I would be wholly unsurprised to learn that the Post Office is still trying to cover things up. Remember that during the supposedly open investigation into deaths as a result of failing midwifes services (I can't remember which one - there have been so many) the NHS chiefs had openly warned midwives against co-operating. Different business, same rotten stink.

  15. anonymous boring coward Silver badge

    You can blame Fujitsu, and perhaps you should, but lacking common sense and compassion, and an enquiring mind, are pretty darn serious shortcomings for someone put in charge of the whole friggin post office system. Nasty person.

    1. Anonymous Coward
      Anonymous Coward

      Don't blame Vennells alone. The system was built and initially run under predecessors Adam Crozier* and Moya Greene. Vennells main crime (and a serious one) is trying to deny the problem and not halting prosecutions early enough, but she's being thrown under the bus as a single scalp.

      *Crozier ought to get the boot from his well paid job as chairman of BT, another of those well paid jobs he's drifted into despite knowing nothing about the organisation.

      1. Eclectic Man Silver badge
        WTF?

        Doubling down

        I don't understand this, Vennells could have thrown Crozier and Greene under a bus, come clean and been not only in the clear herself but lauded and praised by the very sub postmasters and sub postmistresses who have been so seriously abused and actually deserved her CBE or even a damehood. Instead she chose to 'double down' on the whole awful mess and be a villain. Now I know that honesty and integrity particularly at a senior levels in a major organisation can be severely career-limiting or ending, but did she not know right from wrong?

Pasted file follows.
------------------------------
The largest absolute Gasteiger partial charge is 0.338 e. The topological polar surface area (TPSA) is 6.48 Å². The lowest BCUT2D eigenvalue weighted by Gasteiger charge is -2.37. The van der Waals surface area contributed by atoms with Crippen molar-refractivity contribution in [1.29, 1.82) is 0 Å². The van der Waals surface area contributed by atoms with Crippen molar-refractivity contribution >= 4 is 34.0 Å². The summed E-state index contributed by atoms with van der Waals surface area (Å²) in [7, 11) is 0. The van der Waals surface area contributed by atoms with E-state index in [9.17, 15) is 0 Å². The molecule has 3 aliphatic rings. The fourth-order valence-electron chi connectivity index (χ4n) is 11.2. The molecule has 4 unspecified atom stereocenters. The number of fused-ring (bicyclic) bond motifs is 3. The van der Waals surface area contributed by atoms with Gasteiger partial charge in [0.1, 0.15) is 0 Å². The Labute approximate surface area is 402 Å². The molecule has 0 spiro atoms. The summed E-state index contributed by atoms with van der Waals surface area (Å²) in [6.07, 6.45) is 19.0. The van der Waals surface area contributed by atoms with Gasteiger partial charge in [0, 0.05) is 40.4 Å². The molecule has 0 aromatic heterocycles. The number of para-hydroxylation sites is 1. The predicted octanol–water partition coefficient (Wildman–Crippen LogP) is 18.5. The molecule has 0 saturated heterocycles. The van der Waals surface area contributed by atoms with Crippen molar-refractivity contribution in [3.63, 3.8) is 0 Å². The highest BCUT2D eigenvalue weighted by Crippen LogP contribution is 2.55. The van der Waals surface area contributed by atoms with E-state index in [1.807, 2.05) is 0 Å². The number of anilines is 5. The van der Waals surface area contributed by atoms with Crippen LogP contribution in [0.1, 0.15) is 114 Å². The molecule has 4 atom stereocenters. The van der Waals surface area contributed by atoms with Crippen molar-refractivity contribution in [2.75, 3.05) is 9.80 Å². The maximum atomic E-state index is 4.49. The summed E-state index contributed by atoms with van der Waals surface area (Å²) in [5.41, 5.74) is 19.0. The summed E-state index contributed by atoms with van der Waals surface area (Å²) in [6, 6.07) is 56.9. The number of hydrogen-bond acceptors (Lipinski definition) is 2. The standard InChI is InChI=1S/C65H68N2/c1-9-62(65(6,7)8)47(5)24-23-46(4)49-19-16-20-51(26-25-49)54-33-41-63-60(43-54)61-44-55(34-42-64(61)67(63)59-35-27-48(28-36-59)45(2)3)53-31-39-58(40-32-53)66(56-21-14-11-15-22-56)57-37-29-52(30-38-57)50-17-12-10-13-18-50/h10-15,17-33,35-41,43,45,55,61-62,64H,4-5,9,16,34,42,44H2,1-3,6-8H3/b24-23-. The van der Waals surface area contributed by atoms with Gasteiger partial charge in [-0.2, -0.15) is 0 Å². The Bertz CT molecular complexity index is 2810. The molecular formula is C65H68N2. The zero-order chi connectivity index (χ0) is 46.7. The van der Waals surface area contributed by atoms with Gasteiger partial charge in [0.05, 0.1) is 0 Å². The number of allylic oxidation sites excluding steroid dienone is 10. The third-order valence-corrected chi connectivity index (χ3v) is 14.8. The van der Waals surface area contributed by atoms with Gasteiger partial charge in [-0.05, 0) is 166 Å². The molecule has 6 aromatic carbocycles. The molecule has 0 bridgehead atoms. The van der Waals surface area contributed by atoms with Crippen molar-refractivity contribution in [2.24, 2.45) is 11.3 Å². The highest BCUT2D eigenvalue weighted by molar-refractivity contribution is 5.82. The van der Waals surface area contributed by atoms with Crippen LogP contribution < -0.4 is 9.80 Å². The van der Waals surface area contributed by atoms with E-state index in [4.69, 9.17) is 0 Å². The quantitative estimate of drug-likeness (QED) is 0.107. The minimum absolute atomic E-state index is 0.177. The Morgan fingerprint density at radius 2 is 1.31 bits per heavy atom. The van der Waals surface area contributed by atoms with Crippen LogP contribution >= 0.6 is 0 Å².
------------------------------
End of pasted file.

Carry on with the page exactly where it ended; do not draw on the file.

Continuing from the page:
The mind boggles.

  16. ChrisElvidge Bronze badge

    Paula Vennells: Ex-Post Office boss was shortlisted to be Bishop of London

    This reported yesterday by the BBC.

    https://www.bbc.co.uk/news/uk-politics-67923190

    Christianity slipping too?

    1. CrazyOldCatMan Silver badge

      Re: Paula Vennells: Ex-Post Office boss was shortlisted to be Bishop of London

      Christianity slipping too?

      it's amusing that you think that the Anglican church has much to do with Christianity. It's more of a social club these days..

  17. CorwinX Bronze badge

    The scary thing about this...

    ... Is that it wasn't some individual(s) who conspired to defraud and prosecute PMs.

    If you read the original court case and the ongoing Inquiry it's like a group self-perpetuating delusion.

    We're the Post Office, we can't be wrong. It's a computer system, whatever it says must be right.

    The investigators really did believe that the PMs had stolen money - because they believed the crap that Horizon was spewing out.

    The higher-ups shut their ears to it because it was too politically and financially sensitive. And the "reputation" of the Post Office was on the line.

    Apparently, many of them looked at Horizon as "solving the problem", as they saw it, of PMs dipping their hands in the till. So they were predisposed to think they'd finally "caught them at it".

    The really sad thing is that this wasn't really malice, it was just mind-bogglingly, hog-whimpering, stupidity and arrogance. Which, regrettably, tend to go together.

    The very least that should happen is that no-one involved should ever have a role in a company above shelf-stacker.

    1. Dan 55 Silver badge

      Re: The scary thing about this...

      We're the Post Office, we can't be wrong. It's a computer system, whatever it says must be right.